The next class was Archaeology. The Aula Seminario probably fits nine people with any reasonable degree of comfort. There were at least 14 of us crammed in there at the start of class – and no professor showed up. After a bit, Encarni (one of the PRESHCO-running-people) came up and told us that we were going on an excursion. There was a mixed response to this. I, personally, am I great fan of field trips and hadn’t gone on one is ages, but several people seemed to indicate that they would have preferred staying and being lectured at (goodness knows why). Encarni introduced us to the fellow who was going to take us on the field trip – who I did not recall having met, even though I think I had met the Archeology professor – and he led us on a roundabout trip through the streets of Córdoba, past my apartment building, to a random side street, where a van awaited up. Kona’s response was, “We aren’t getting into the unmarked van, are we? Oh, yes we are.” Kona amuses me. It was an interesting journey; we didn’t know where we were going, beyond “on an excursion” and “too far to walk.” I found myself hoping several times that the driver didn’t speak English; the comments about the sketchiness of the trip, while amusing, could well have been insulting. After a very long time (we were starting to wonder how much time we were going to have before we would need to turn back), we turned off the main road, bumped down a little road for a while, and pulled into a sort of warehouse-barn place. There were a circle of men sitting and rubbing or scrubbing things all in silence. And then they opened up a door and led us into a room filled with giant blocks that had been moved from a Roman ruin somewhere and were all labeled so that they could be put up somewhere else if they got the funding. We then moved into a different room filled with sections of mosaic floor on pallets, and a third filled with crates full of bags of things wrapped in newspaper. They opened one up and showed us some bones from an Arabic burial site, and then got out one of the smaller bits of mosaic and we passed it around. They then led us into yet another room filled with bits of pottery and it became clear what the men outside were scrubbing. All it all, it was pretty cool. At some point I’ll post pictures. Not right now. I’m busy uploading Córdoba and Sevilla pictures. And then we all got back in the van and rode home for lunch.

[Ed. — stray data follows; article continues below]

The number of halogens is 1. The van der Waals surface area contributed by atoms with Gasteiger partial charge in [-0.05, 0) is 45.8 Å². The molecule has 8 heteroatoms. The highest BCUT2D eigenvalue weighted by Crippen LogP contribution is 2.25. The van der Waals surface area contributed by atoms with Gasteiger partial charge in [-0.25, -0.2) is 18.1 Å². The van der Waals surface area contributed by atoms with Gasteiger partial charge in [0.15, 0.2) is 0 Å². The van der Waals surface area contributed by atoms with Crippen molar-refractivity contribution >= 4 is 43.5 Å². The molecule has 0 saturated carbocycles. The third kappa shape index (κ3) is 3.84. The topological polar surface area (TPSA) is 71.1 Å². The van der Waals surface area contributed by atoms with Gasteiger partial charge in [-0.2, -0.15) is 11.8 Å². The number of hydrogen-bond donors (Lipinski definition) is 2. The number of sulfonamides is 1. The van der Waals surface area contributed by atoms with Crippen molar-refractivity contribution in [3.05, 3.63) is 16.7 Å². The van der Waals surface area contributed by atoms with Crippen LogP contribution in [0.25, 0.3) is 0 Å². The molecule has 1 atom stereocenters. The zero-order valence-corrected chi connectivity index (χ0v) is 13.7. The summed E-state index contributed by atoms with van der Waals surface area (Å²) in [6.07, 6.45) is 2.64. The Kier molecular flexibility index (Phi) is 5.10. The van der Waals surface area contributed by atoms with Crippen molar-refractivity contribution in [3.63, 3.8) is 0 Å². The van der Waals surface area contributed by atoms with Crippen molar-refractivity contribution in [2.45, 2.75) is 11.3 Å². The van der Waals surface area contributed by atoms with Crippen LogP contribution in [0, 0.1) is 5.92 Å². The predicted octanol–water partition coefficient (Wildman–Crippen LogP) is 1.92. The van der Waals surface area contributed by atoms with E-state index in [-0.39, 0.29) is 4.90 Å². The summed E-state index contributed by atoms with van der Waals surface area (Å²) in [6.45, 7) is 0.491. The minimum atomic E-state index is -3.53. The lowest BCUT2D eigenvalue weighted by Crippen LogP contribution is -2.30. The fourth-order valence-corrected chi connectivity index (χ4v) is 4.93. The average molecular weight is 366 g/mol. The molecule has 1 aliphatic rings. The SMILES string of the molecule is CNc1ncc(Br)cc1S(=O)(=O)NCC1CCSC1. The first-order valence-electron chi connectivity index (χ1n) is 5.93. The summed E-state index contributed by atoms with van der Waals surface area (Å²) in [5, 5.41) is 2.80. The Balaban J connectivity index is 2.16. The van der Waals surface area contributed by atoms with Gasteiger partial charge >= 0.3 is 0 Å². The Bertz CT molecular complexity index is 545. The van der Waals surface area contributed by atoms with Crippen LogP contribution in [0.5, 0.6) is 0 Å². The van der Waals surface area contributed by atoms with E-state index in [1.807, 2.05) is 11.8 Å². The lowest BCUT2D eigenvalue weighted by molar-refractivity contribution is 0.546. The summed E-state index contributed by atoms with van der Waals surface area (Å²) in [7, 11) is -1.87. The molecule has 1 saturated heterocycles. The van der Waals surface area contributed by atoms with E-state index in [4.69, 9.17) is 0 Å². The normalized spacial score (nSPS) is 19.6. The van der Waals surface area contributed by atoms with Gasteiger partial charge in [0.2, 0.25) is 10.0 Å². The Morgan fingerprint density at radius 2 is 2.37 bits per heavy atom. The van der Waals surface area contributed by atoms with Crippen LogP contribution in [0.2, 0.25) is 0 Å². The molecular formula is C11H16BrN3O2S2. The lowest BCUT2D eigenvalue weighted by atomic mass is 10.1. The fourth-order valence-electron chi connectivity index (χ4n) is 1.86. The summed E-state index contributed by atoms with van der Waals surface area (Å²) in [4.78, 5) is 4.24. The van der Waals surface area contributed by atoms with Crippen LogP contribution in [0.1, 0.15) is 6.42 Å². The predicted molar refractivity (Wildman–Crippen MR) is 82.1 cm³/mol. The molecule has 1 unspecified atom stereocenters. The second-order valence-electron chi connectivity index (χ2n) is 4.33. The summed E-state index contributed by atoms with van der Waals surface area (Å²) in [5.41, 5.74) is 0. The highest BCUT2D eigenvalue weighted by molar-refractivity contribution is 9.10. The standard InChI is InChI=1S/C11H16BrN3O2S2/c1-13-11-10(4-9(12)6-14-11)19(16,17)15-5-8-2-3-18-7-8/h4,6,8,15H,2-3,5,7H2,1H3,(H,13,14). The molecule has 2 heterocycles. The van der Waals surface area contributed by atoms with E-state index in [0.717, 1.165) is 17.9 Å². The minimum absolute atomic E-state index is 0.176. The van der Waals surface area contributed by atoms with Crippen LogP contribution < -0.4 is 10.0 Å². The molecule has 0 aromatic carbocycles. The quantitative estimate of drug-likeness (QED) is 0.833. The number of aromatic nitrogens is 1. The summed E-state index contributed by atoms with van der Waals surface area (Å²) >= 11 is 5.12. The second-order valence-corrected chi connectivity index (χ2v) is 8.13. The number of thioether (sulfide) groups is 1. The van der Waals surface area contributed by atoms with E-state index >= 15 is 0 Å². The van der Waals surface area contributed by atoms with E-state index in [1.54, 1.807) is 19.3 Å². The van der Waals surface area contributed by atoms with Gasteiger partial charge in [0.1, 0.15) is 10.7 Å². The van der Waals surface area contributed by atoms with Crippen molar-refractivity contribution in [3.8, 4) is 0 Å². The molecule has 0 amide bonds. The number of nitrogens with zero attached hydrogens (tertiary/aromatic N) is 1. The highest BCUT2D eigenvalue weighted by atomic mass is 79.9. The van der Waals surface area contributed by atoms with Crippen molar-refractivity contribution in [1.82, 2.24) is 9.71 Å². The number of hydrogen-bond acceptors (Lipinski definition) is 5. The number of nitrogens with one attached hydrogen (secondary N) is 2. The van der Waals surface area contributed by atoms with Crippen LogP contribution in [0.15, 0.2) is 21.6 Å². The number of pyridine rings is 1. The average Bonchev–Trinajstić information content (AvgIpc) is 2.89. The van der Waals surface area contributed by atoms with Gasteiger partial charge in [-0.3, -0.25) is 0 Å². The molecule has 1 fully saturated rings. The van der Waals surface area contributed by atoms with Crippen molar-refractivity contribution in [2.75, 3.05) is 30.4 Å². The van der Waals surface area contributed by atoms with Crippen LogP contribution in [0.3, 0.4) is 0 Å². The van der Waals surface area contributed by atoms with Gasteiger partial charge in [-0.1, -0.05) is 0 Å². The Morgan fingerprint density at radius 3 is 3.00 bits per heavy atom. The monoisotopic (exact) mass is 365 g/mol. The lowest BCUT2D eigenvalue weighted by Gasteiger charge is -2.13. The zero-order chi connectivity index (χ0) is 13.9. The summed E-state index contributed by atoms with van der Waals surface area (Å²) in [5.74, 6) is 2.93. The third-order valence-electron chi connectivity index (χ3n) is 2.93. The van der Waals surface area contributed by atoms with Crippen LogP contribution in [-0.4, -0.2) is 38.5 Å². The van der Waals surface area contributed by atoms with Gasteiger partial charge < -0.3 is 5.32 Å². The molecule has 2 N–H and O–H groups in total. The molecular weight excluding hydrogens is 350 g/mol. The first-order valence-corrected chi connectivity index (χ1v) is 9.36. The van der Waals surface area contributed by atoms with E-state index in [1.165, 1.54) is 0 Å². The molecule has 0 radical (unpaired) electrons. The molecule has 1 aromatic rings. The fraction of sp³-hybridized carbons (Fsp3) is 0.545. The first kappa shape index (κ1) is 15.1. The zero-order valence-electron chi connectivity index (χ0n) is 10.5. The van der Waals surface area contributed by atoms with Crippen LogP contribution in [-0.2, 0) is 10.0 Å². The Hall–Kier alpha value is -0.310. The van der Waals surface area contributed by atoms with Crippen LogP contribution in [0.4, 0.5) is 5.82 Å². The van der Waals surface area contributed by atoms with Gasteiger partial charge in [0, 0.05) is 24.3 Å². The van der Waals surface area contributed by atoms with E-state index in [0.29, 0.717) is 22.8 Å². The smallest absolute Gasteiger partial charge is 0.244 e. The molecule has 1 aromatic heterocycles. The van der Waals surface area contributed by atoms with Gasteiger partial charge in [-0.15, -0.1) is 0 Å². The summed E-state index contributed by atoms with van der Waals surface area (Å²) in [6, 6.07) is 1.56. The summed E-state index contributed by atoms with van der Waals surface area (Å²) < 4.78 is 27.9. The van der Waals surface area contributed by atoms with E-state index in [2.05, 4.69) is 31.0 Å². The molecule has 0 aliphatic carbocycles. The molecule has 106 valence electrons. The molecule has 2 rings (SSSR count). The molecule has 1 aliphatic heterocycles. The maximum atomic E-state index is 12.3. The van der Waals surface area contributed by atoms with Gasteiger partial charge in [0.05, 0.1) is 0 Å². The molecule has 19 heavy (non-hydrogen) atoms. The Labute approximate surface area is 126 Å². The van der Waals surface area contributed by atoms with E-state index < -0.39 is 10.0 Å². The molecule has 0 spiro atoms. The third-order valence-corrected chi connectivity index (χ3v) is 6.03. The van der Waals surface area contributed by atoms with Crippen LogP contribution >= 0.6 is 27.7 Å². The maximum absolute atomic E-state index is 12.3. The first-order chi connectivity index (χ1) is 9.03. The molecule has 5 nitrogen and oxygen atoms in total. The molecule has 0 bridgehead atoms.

I don’t think that I did anything remarkable on Wednesday, beyond deciding, for a number of reasons, that I was going to stick with Roman Andalusia and not go back to the theater class. And I turned in paperwork. And discovered that there aren’t enough copies of the book I need to do homework reading for Monday in. I’m a little unmotivated in tracking a copy down; I haven’t had homework in ages. I should probably get on that. After I finish typing this up.

On Thursday I tried to apply for a Carnet Joven, a youth pass, a card that will allow me to get a cheaper price on a number of things, and which sounds like it might be useful. Only I didn’t leave quite enough time for it, so when I got lost in trying to find it (not terribly lost, but have I mentioned that they don’t believe in streetsigns here?) I decided that even though I had figured out where it was and might have time to walk there and back before class, I would be late to class if I had to spend any time at all in the office . . . (and this place is only open weekdays in the morning) I’ll go back on Tuesday, and this time I’ll leave it a good two hours, which will probably mean that I’m plenty early to class, but hey.